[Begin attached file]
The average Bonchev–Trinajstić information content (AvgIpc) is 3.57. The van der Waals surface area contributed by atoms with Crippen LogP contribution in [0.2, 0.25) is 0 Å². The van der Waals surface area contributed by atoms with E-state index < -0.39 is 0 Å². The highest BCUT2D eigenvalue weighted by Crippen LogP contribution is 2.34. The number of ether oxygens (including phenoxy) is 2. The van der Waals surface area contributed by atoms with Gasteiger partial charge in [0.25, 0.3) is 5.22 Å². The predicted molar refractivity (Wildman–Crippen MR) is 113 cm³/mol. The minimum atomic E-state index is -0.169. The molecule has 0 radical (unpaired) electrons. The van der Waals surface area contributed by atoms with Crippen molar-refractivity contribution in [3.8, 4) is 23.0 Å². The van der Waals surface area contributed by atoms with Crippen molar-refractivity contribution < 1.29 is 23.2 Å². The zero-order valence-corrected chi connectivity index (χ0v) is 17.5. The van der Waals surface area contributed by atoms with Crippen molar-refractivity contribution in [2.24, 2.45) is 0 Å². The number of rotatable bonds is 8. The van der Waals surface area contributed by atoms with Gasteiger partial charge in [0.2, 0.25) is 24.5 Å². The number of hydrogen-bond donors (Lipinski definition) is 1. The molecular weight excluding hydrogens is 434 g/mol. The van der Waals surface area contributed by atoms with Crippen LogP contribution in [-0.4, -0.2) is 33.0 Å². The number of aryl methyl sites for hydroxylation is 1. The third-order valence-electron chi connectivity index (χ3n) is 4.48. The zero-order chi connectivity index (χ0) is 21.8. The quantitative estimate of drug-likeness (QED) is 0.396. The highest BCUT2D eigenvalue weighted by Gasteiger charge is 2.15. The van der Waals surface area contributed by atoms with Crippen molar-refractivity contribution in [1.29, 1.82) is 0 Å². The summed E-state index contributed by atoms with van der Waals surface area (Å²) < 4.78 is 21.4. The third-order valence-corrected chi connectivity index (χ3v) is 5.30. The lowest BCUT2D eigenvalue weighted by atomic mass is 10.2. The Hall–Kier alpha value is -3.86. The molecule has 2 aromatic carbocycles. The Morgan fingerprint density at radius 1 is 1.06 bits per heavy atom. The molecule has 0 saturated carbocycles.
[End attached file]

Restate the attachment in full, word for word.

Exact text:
The average Bonchev–Trinajstić information content (AvgIpc) is 3.57. The van der Waals surface area contributed by atoms with Crippen LogP contribution in [0.2, 0.25) is 0 Å². The van der Waals surface area contributed by atoms with E-state index < -0.39 is 0 Å². The highest BCUT2D eigenvalue weighted by Crippen LogP contribution is 2.34. The number of ether oxygens (including phenoxy) is 2. The van der Waals surface area contributed by atoms with Gasteiger partial charge in [0.25, 0.3) is 5.22 Å². The predicted molar refractivity (Wildman–Crippen MR) is 113 cm³/mol. The minimum atomic E-state index is -0.169. The molecule has 0 radical (unpaired) electrons. The van der Waals surface area contributed by atoms with Crippen molar-refractivity contribution in [3.8, 4) is 23.0 Å². The van der Waals surface area contributed by atoms with Crippen molar-refractivity contribution < 1.29 is 23.2 Å². The zero-order valence-corrected chi connectivity index (χ0v) is 17.5. The van der Waals surface area contributed by atoms with Crippen molar-refractivity contribution in [2.24, 2.45) is 0 Å². The number of rotatable bonds is 8. The van der Waals surface area contributed by atoms with Gasteiger partial charge in [0.2, 0.25) is 24.5 Å². The number of hydrogen-bond donors (Lipinski definition) is 1. The molecular weight excluding hydrogens is 434 g/mol. The van der Waals surface area contributed by atoms with Crippen LogP contribution in [-0.4, -0.2) is 33.0 Å². The number of aryl methyl sites for hydroxylation is 1. The third-order valence-electron chi connectivity index (χ3n) is 4.48. The zero-order chi connectivity index (χ0) is 21.8. The quantitative estimate of drug-likeness (QED) is 0.396. The highest BCUT2D eigenvalue weighted by Gasteiger charge is 2.15. The van der Waals surface area contributed by atoms with Crippen molar-refractivity contribution in [1.29, 1.82) is 0 Å². The summed E-state index contributed by atoms with van der Waals surface area (Å²) < 4.78 is 21.4. The third-order valence-corrected chi connectivity index (χ3v) is 5.30. The lowest BCUT2D eigenvalue weighted by atomic mass is 10.2. The Hall–Kier alpha value is -3.86. The molecule has 2 aromatic carbocycles. The Morgan fingerprint density at radius 1 is 1.06 bits per heavy atom. The molecule has 0 saturated carbocycles.